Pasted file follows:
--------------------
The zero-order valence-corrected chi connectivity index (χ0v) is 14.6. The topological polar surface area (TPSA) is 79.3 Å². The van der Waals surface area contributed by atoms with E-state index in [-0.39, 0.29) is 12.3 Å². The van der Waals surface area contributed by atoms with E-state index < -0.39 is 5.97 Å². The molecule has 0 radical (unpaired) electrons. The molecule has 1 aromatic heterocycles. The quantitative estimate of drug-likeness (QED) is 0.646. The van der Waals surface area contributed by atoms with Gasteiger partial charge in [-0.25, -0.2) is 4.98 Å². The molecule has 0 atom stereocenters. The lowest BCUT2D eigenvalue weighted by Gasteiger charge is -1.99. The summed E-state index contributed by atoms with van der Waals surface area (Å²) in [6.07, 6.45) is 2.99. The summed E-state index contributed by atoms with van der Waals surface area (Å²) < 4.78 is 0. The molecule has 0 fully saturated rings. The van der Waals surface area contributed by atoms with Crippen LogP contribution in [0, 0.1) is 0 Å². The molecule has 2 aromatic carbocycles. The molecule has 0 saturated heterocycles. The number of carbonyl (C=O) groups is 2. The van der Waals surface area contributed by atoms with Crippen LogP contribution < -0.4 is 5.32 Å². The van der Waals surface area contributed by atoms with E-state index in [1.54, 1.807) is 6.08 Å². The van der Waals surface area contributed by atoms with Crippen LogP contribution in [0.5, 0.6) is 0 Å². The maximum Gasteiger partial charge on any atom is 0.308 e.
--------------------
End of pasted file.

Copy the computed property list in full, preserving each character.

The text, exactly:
The zero-order valence-corrected chi connectivity index (χ0v) is 14.6. The topological polar surface area (TPSA) is 79.3 Å². The van der Waals surface area contributed by atoms with E-state index in [-0.39, 0.29) is 12.3 Å². The van der Waals surface area contributed by atoms with E-state index < -0.39 is 5.97 Å². The molecule has 0 radical (unpaired) electrons. The molecule has 1 aromatic heterocycles. The quantitative estimate of drug-likeness (QED) is 0.646. The van der Waals surface area contributed by atoms with Gasteiger partial charge in [-0.25, -0.2) is 4.98 Å². The molecule has 0 atom stereocenters. The lowest BCUT2D eigenvalue weighted by Gasteiger charge is -1.99. The summed E-state index contributed by atoms with van der Waals surface area (Å²) in [6.07, 6.45) is 2.99. The summed E-state index contributed by atoms with van der Waals surface area (Å²) < 4.78 is 0. The molecule has 0 fully saturated rings. The van der Waals surface area contributed by atoms with Crippen LogP contribution in [0, 0.1) is 0 Å². The molecule has 2 aromatic carbocycles. The molecule has 0 saturated heterocycles. The number of carbonyl (C=O) groups is 2. The van der Waals surface area contributed by atoms with Crippen LogP contribution < -0.4 is 5.32 Å². The van der Waals surface area contributed by atoms with E-state index in [1.54, 1.807) is 6.08 Å². The van der Waals surface area contributed by atoms with Crippen LogP contribution in [0.5, 0.6) is 0 Å². The maximum Gasteiger partial charge on any atom is 0.308 e.